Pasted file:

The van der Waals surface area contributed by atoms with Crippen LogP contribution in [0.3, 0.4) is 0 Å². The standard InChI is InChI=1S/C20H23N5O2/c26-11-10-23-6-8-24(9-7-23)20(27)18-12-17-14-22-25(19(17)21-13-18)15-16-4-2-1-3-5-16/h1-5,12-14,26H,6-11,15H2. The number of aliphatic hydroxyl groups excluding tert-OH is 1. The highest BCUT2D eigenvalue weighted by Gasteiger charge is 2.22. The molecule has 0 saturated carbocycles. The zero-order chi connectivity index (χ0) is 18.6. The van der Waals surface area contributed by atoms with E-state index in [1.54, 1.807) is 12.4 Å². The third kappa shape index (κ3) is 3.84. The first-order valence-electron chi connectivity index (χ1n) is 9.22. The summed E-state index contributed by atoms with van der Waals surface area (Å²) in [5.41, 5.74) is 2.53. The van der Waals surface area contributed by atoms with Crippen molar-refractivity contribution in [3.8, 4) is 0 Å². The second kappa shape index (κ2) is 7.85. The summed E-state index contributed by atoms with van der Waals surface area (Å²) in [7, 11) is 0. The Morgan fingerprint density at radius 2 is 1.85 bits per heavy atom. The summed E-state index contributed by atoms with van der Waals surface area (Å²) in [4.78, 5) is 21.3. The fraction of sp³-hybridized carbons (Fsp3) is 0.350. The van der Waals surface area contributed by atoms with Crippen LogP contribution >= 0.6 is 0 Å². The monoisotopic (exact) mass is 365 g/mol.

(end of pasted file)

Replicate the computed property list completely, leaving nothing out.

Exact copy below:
The van der Waals surface area contributed by atoms with Crippen LogP contribution in [0.3, 0.4) is 0 Å². The standard InChI is InChI=1S/C20H23N5O2/c26-11-10-23-6-8-24(9-7-23)20(27)18-12-17-14-22-25(19(17)21-13-18)15-16-4-2-1-3-5-16/h1-5,12-14,26H,6-11,15H2. The number of aliphatic hydroxyl groups excluding tert-OH is 1. The highest BCUT2D eigenvalue weighted by Gasteiger charge is 2.22. The molecule has 0 saturated carbocycles. The zero-order chi connectivity index (χ0) is 18.6. The van der Waals surface area contributed by atoms with E-state index in [1.54, 1.807) is 12.4 Å². The third kappa shape index (κ3) is 3.84. The first-order valence-electron chi connectivity index (χ1n) is 9.22. The summed E-state index contributed by atoms with van der Waals surface area (Å²) in [5.41, 5.74) is 2.53. The van der Waals surface area contributed by atoms with Crippen molar-refractivity contribution in [3.8, 4) is 0 Å². The second kappa shape index (κ2) is 7.85. The summed E-state index contributed by atoms with van der Waals surface area (Å²) in [7, 11) is 0. The Morgan fingerprint density at radius 2 is 1.85 bits per heavy atom. The summed E-state index contributed by atoms with van der Waals surface area (Å²) in [4.78, 5) is 21.3. The fraction of sp³-hybridized carbons (Fsp3) is 0.350. The van der Waals surface area contributed by atoms with Crippen LogP contribution >= 0.6 is 0 Å². The monoisotopic (exact) mass is 365 g/mol.